Author: Leslie Becker-Phelps, PhD
Being a therapist is rewarding, but also challenging. With hundreds of diagnoses in the DSM-V, it can be difficult to match the best interventions to the patient in front of you – not to mention learning the treatment approaches for each problem.
However, there is compelling research showing that most diagnoses have a single underlying factor; insecure attachment. Thus, a better understanding of attachment theory can be key in offering an efficient way to treat a wide variety of disorders.
It’s not that insecure attachment directly creates the problems that send most people to therapy – though it sometimes does that – but rather it creates a vulnerability that increases the likelihood and severity of pathology. So, by increasing attachment security, therapists can increase the effectiveness of their therapy, helping their clients to gain greater psychological flexibility, emotional strength and resilience.
One way to develop secure attachment is by nurturing compassionate self-awareness in clients. Together, attachment theory and compassionate self-awareness offer a framework where different therapeutic approaches can be integrated for more effective therapy. They can address most issues, either fully alleviating them, or reducing their severity enough that people are much more open to change.
To clarify, attachment styles are determined by a combination of how people relate to themselves and others. Those with a secure style hold a model of themselves as lovable and worthy. They also hold a model of significant others as emotionally available.
You can help clients make significant progress in developing these models by nurturing compassionate self-awareness. That is, developing self-awareness from the perspective of self-compassion; treating themselves as they would treat a friend facing the same challenges.
5 Steps to Increase Self-Awareness
For practically all therapeutic approaches, increasing self-awareness is key in creating change. To solve any problem, you must get to really know it. But self-awareness is a very broad idea, offering little guidance.
Therapists can help clients gain a richer appreciation of themselves and begin to change by helping them to increase their self-awareness in five basic areas –STEAM
Sensations,Thoughts, Emotions, Actions, Mentalizing. Here, we’ll focus on the last domain.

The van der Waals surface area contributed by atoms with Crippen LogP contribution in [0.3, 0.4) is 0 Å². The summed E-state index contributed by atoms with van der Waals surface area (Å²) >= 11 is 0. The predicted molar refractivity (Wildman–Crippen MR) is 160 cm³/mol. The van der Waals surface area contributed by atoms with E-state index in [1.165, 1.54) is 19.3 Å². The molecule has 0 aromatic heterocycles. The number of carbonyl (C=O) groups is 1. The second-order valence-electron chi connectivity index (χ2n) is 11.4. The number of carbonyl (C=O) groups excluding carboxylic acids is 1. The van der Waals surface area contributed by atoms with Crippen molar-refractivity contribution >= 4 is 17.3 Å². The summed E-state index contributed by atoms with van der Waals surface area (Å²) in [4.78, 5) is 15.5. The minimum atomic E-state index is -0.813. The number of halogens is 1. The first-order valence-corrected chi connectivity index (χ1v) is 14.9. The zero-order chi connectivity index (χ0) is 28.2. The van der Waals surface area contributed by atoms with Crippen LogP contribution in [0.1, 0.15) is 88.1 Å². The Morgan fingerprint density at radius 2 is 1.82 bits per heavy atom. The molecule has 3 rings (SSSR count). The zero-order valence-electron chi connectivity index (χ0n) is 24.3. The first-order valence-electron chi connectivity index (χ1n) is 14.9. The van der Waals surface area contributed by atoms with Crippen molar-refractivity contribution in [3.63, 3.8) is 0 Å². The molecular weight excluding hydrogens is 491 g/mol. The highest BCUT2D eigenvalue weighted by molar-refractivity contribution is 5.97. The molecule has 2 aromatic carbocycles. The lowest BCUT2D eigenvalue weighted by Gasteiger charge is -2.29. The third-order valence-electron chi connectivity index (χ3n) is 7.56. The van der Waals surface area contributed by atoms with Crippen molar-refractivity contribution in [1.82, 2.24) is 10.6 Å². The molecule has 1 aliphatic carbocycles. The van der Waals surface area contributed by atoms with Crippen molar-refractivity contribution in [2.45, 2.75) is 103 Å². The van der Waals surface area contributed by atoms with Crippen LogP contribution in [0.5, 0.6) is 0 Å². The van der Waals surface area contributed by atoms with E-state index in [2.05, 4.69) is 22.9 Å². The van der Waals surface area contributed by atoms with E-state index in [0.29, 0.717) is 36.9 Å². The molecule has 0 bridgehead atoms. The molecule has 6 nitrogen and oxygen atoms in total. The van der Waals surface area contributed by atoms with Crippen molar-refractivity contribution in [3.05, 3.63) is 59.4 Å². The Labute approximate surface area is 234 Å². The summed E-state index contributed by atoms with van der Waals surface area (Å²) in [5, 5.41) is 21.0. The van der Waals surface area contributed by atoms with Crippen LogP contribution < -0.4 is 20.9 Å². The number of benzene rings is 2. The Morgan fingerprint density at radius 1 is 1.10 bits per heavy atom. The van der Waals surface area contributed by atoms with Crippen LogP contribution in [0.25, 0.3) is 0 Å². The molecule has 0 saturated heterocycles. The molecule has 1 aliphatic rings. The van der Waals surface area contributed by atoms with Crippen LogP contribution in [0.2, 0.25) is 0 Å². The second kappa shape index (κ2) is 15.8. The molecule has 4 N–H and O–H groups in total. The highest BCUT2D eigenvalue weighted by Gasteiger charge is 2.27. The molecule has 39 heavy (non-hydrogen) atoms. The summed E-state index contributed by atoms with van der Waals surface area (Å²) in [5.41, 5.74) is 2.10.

Mentalizing, is essentially the ability to understand people’s behaviors by understanding and connecting with their mental states – their underlying thoughts, feelings, desires, and other inner experiences. Importantly, therapists can nurture a more secure attachment in their clients by helping them to mentalize themselves and other people.
The beauty of using STEAM to expand self-awareness is that it offers a guide for when to use various interventions.
For instance, consider Anne (not her real name), who entered treatment with high anxiety. When she began therapy, she was driven by catastrophic thinking, which she learned to recognize and manage. Along the way, she gained insight into how she developed such intense anxiety, partly in response to a father who often exploded in rage when she was a child. It became apparent that she continued to hold fear and tension in her body as a default; as a way of being in everyday life. By attending to her body and practicing mindful breathing (a sensation-focused intervention), she learned to relax her body, face the fear that this relaxation prompted in her (because it made her feel vulnerable), and eventually develop a more relaxed way of being in her body.
By encouraging clients to develop self-awareness from a compassionate perspective, you can help them to nurture a more positive model of self, which offers a more accepting, supportive and encouraging view of themselves. They can also learn to be more open to acceptance and support from significant others, which means they will hold a more positive model of others.
Within therapy, your clients will be more open to working with you to face their difficulties with greater self-compassion, more readily forgiving any weaknesses or parts of themselves that upset them. Together, these healthy models of self and others create a more secure attachment style, which will enable your clients to lessen their defensiveness, increase proactive efforts to overcome their current struggles, and experience a greater sense of wellbeing.